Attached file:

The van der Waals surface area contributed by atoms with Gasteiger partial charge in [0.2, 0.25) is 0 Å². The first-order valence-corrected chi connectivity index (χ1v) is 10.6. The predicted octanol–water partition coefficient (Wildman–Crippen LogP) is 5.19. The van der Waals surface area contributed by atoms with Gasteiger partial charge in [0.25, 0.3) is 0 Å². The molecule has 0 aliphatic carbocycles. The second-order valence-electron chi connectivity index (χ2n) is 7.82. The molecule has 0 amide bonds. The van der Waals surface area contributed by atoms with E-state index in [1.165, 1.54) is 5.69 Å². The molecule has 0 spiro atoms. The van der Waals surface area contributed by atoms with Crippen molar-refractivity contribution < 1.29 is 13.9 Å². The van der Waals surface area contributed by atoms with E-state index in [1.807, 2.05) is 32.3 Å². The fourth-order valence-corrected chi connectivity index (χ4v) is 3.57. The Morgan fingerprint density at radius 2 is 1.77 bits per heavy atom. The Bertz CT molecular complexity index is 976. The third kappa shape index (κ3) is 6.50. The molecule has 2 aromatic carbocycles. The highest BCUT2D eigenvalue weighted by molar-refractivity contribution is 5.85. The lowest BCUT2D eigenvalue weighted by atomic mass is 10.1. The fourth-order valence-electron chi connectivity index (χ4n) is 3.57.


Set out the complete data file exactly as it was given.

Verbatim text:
The van der Waals surface area contributed by atoms with Gasteiger partial charge in [0.2, 0.25) is 0 Å². The first-order valence-corrected chi connectivity index (χ1v) is 10.6. The predicted octanol–water partition coefficient (Wildman–Crippen LogP) is 5.19. The van der Waals surface area contributed by atoms with Gasteiger partial charge in [0.25, 0.3) is 0 Å². The molecule has 0 aliphatic carbocycles. The second-order valence-electron chi connectivity index (χ2n) is 7.82. The molecule has 0 amide bonds. The van der Waals surface area contributed by atoms with E-state index in [1.165, 1.54) is 5.69 Å². The molecule has 0 spiro atoms. The van der Waals surface area contributed by atoms with Crippen molar-refractivity contribution < 1.29 is 13.9 Å². The van der Waals surface area contributed by atoms with E-state index in [1.807, 2.05) is 32.3 Å². The fourth-order valence-corrected chi connectivity index (χ4v) is 3.57. The Morgan fingerprint density at radius 2 is 1.77 bits per heavy atom. The Bertz CT molecular complexity index is 976. The third kappa shape index (κ3) is 6.50. The molecule has 2 aromatic carbocycles. The highest BCUT2D eigenvalue weighted by molar-refractivity contribution is 5.85. The lowest BCUT2D eigenvalue weighted by atomic mass is 10.1. The fourth-order valence-electron chi connectivity index (χ4n) is 3.57.